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nashvilleparent.com February 2014

BE MINE: Ways to Show Your Love This Valentine’s Day

where every family matters

POPULAR OR NOT? Kids, Friendships and How to NOT Worry independence, confidence, experience & fun!

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summer camp

at

Do Kids Benefit from Growth Hormones?


ChildrensHospital.Vanderbilt.org

You’ll do anything for your child. So will we. As a parent, you’ll do whatever it takes to help your child. With specialists in every area of pediatric medicine available 24 hours a day, we’re equipped to handle any issue your child may face. And as the region’s only hospital dedicated to caring just for children, we’re committed to doing anything and everything to help your child get well. That’s what makes Monroe Carell Jr. Children’s Hospital at Vanderbilt your child’s very own hospital.


PEDIATRIC DENTISTRY SPECIALISTS

2 CONVENIENT LOCATIONS Madison: 868-9057

Hendersonville: 824-5047

500 Lentz Dr., (Next to Goodpasture H.S.)

100 Springhouse Ct., Suite 110

• Providing comprehensive dental care for children and teens including those with special needs • Great kid friendly office and caring staff • Accepts most insurance/Tenncare Provider

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YEARS 1998-2013

Kurt R. Swauger, D.D.S. Ryan Seaton, D.D.S.

Member American Academy of Pediatric Dentistry, Diplomate of the American Board of Pediatric Dentistry Proud member of “The Summit Institute”, group of dental professionals

www.KurtRSwauger.com

February is National Children’s Dental Health Month!


Why your child should get an Orthodontic check up no later than Age 7 Orthodontists can spot subtle problems with jaw growth and emerging teeth while some baby teeth are still present. While your child’s teeth may appear to be straight, there could be a problem that only an Orthodontist can detect. Early treatment may prevent more serious problems from developing and may make treatment at a later age shorter and less complicated.

In some cases, the Orthodontist will be able to achieve results that may not be possible once the face and jaws have finished growing. Through an early orthodontic evaluation, you’ll be giving your child the best opportunity for a healthy, beautiful smile. Because patients differ in both physiological and treatment needs, the orthodontist’s goal is to provide each patient with the most appropriate treatment at the most appropriate time.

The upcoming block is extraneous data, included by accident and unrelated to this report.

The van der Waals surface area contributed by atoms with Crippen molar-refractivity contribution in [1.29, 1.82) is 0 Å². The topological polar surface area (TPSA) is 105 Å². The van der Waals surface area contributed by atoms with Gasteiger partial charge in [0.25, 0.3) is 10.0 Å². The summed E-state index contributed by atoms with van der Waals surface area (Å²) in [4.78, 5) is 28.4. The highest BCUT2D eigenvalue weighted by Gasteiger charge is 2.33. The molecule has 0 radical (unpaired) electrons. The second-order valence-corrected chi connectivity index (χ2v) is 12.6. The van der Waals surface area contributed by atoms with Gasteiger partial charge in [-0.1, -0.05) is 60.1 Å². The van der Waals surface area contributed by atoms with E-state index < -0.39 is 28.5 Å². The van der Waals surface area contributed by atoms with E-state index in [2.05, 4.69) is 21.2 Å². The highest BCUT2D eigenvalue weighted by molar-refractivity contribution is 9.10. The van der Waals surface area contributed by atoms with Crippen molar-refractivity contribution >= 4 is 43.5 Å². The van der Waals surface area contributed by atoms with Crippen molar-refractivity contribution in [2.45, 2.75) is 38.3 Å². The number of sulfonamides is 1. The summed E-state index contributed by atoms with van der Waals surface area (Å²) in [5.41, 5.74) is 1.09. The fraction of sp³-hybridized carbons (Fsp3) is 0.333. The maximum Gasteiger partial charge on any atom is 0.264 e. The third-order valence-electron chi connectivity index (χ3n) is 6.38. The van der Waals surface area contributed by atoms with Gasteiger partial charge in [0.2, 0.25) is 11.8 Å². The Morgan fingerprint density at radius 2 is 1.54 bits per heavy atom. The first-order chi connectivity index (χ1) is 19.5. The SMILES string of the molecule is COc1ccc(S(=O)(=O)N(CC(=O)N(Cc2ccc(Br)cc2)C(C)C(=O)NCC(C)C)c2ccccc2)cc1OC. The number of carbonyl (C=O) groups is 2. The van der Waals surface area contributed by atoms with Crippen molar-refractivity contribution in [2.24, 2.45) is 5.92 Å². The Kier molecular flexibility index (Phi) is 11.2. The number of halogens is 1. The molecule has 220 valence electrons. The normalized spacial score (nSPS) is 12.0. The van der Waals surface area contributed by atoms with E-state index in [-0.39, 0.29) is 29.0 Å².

FEBRUARY IS NATIONAL CHILDREN’S DENTAL HEALTH MONTH CLAYTON M. FULKS, DMD

(615) 824-8929 | www.smileconstruction.com 100 Springhouse Ct., Ste 200, Hendersonville | 608-B Commons Drive, Gallatin | 614-C HWY 76, White House 2012-13

Nashville Parent’s

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NATIONAL WILD TURKEY FEDERATION

FAMILY ADVENTURE VILLAGE

February 14-16, 2014 Gaylord Outdoor Events Center | Nashville, TN Daily admission is free to the public

For young people, students and those just young at heart Be sure to get your Family Adventure Village Passport and... • Explore a variety of fun hands-on conservation education and outdoor skills adventures and earn a special collectible patch • Learn outdoor skills from experts • archery • air guns • casting • fishing • tomahawk throwing • gear up for a prescribed burn mission with the USDA Forest Service

SPONSORED BY:

• Visit prehistoric America at the BLM Dinosaur Exhibit Learn more at www.nwtf.org/special_events/ Share the love Valentine’s Day weekend by donating non-perishable food items for the Second Harvest Food Bank of Middle Tennessee. Participants get a bonus stamp toward earning the Family Adventure Village patch. *Patches and passports are for youth ages 17 and under and will be provided while supplies last.


Volume 21, No. 7

february

Features

34 LIFE AFTER A MISCARRIAGE Pregnancy loss is deeply personal. Tender understanding is required.

37 SEPARATION ANXIETY Here are 10 ways to help ease the fear of being without you when you drop off your child.

40

M

M ER C

P AM

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KIDS & FRIENDSHIPS It’s inevitable that your child’s friendships will change as they reach the upper elementary school years. Know how to help.